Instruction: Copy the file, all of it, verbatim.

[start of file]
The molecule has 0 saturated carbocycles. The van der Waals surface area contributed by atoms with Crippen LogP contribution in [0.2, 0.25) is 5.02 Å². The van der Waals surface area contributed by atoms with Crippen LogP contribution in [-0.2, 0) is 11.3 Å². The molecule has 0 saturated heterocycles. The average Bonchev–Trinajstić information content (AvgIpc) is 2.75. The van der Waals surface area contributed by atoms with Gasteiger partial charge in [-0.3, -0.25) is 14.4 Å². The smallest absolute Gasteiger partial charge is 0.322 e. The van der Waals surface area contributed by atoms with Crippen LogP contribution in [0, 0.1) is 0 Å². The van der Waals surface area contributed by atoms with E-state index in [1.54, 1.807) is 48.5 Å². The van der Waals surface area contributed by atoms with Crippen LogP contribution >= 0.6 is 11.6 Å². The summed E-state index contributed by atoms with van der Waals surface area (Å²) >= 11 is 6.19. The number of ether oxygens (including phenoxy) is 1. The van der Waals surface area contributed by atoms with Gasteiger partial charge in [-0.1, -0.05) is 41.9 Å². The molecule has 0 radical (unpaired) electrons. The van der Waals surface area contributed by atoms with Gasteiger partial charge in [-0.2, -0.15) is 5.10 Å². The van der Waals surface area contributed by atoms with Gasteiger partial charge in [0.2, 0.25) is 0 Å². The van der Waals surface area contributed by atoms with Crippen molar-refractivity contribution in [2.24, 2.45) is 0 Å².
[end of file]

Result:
The molecule has 0 saturated carbocycles. The van der Waals surface area contributed by atoms with Crippen LogP contribution in [0.2, 0.25) is 5.02 Å². The van der Waals surface area contributed by atoms with Crippen LogP contribution in [-0.2, 0) is 11.3 Å². The molecule has 0 saturated heterocycles. The average Bonchev–Trinajstić information content (AvgIpc) is 2.75. The van der Waals surface area contributed by atoms with Gasteiger partial charge in [-0.3, -0.25) is 14.4 Å². The smallest absolute Gasteiger partial charge is 0.322 e. The van der Waals surface area contributed by atoms with Crippen LogP contribution in [0, 0.1) is 0 Å². The van der Waals surface area contributed by atoms with E-state index in [1.54, 1.807) is 48.5 Å². The van der Waals surface area contributed by atoms with Crippen LogP contribution >= 0.6 is 11.6 Å². The summed E-state index contributed by atoms with van der Waals surface area (Å²) >= 11 is 6.19. The number of ether oxygens (including phenoxy) is 1. The van der Waals surface area contributed by atoms with Gasteiger partial charge in [-0.1, -0.05) is 41.9 Å². The molecule has 0 radical (unpaired) electrons. The van der Waals surface area contributed by atoms with Gasteiger partial charge in [-0.2, -0.15) is 5.10 Å². The van der Waals surface area contributed by atoms with Gasteiger partial charge in [0.2, 0.25) is 0 Å². The van der Waals surface area contributed by atoms with Crippen molar-refractivity contribution in [2.24, 2.45) is 0 Å².